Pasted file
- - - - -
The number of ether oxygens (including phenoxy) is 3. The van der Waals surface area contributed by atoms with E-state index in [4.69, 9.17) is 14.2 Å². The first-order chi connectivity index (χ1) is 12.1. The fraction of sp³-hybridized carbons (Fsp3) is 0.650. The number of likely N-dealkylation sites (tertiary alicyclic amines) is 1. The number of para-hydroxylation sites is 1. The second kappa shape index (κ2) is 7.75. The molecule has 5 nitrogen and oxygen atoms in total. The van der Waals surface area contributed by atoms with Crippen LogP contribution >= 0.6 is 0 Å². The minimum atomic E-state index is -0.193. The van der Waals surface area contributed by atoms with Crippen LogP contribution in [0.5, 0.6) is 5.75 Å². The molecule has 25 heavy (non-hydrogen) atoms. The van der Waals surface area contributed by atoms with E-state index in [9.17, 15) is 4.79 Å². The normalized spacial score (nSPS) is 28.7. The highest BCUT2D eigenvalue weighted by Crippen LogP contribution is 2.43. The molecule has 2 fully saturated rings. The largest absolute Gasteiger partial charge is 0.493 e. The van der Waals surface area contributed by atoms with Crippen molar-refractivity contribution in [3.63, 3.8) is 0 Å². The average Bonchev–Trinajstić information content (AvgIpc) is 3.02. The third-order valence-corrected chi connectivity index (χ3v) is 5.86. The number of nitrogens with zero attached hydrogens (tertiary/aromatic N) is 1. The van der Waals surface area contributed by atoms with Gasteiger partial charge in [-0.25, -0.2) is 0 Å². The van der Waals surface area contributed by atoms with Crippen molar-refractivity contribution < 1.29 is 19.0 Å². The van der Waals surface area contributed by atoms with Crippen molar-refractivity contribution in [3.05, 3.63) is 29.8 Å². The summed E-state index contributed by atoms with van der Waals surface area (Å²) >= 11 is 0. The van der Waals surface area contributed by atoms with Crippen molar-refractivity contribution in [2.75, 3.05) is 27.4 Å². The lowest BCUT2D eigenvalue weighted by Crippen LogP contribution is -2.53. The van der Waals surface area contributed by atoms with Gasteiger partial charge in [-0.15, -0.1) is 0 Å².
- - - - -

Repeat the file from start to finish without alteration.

The number of ether oxygens (including phenoxy) is 3. The van der Waals surface area contributed by atoms with E-state index in [4.69, 9.17) is 14.2 Å². The first-order chi connectivity index (χ1) is 12.1. The fraction of sp³-hybridized carbons (Fsp3) is 0.650. The number of likely N-dealkylation sites (tertiary alicyclic amines) is 1. The number of para-hydroxylation sites is 1. The second kappa shape index (κ2) is 7.75. The molecule has 5 nitrogen and oxygen atoms in total. The van der Waals surface area contributed by atoms with Crippen LogP contribution >= 0.6 is 0 Å². The minimum atomic E-state index is -0.193. The van der Waals surface area contributed by atoms with Crippen LogP contribution in [0.5, 0.6) is 5.75 Å². The molecule has 25 heavy (non-hydrogen) atoms. The van der Waals surface area contributed by atoms with E-state index in [9.17, 15) is 4.79 Å². The normalized spacial score (nSPS) is 28.7. The highest BCUT2D eigenvalue weighted by Crippen LogP contribution is 2.43. The molecule has 2 fully saturated rings. The largest absolute Gasteiger partial charge is 0.493 e. The van der Waals surface area contributed by atoms with Crippen molar-refractivity contribution in [3.63, 3.8) is 0 Å². The average Bonchev–Trinajstić information content (AvgIpc) is 3.02. The third-order valence-corrected chi connectivity index (χ3v) is 5.86. The number of nitrogens with zero attached hydrogens (tertiary/aromatic N) is 1. The van der Waals surface area contributed by atoms with Gasteiger partial charge in [-0.25, -0.2) is 0 Å². The van der Waals surface area contributed by atoms with Crippen molar-refractivity contribution < 1.29 is 19.0 Å². The van der Waals surface area contributed by atoms with Crippen molar-refractivity contribution in [3.05, 3.63) is 29.8 Å². The summed E-state index contributed by atoms with van der Waals surface area (Å²) >= 11 is 0. The van der Waals surface area contributed by atoms with Crippen molar-refractivity contribution in [2.75, 3.05) is 27.4 Å². The lowest BCUT2D eigenvalue weighted by Crippen LogP contribution is -2.53. The van der Waals surface area contributed by atoms with Gasteiger partial charge in [-0.15, -0.1) is 0 Å².